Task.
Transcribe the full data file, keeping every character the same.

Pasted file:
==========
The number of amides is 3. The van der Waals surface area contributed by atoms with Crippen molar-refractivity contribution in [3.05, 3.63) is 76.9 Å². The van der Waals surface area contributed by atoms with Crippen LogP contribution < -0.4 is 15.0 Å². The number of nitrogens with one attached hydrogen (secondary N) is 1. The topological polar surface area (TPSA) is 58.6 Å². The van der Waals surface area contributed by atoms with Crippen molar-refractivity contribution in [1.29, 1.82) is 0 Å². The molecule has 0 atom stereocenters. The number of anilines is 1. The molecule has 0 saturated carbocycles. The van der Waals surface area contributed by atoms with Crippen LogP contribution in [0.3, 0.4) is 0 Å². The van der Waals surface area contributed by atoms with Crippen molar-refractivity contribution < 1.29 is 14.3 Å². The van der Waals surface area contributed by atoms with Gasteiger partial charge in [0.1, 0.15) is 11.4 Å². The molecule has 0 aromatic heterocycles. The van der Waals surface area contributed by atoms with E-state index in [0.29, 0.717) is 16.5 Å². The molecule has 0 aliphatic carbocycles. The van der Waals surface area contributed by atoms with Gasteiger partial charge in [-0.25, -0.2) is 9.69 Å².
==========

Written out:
The number of amides is 3. The van der Waals surface area contributed by atoms with Crippen molar-refractivity contribution in [3.05, 3.63) is 76.9 Å². The van der Waals surface area contributed by atoms with Crippen LogP contribution < -0.4 is 15.0 Å². The number of nitrogens with one attached hydrogen (secondary N) is 1. The topological polar surface area (TPSA) is 58.6 Å². The van der Waals surface area contributed by atoms with Crippen molar-refractivity contribution in [1.29, 1.82) is 0 Å². The molecule has 0 atom stereocenters. The number of anilines is 1. The molecule has 0 saturated carbocycles. The van der Waals surface area contributed by atoms with Crippen LogP contribution in [0.3, 0.4) is 0 Å². The van der Waals surface area contributed by atoms with Crippen molar-refractivity contribution < 1.29 is 14.3 Å². The van der Waals surface area contributed by atoms with Gasteiger partial charge in [0.1, 0.15) is 11.4 Å². The molecule has 0 aromatic heterocycles. The van der Waals surface area contributed by atoms with E-state index in [0.29, 0.717) is 16.5 Å². The molecule has 0 aliphatic carbocycles. The van der Waals surface area contributed by atoms with Gasteiger partial charge in [-0.25, -0.2) is 9.69 Å².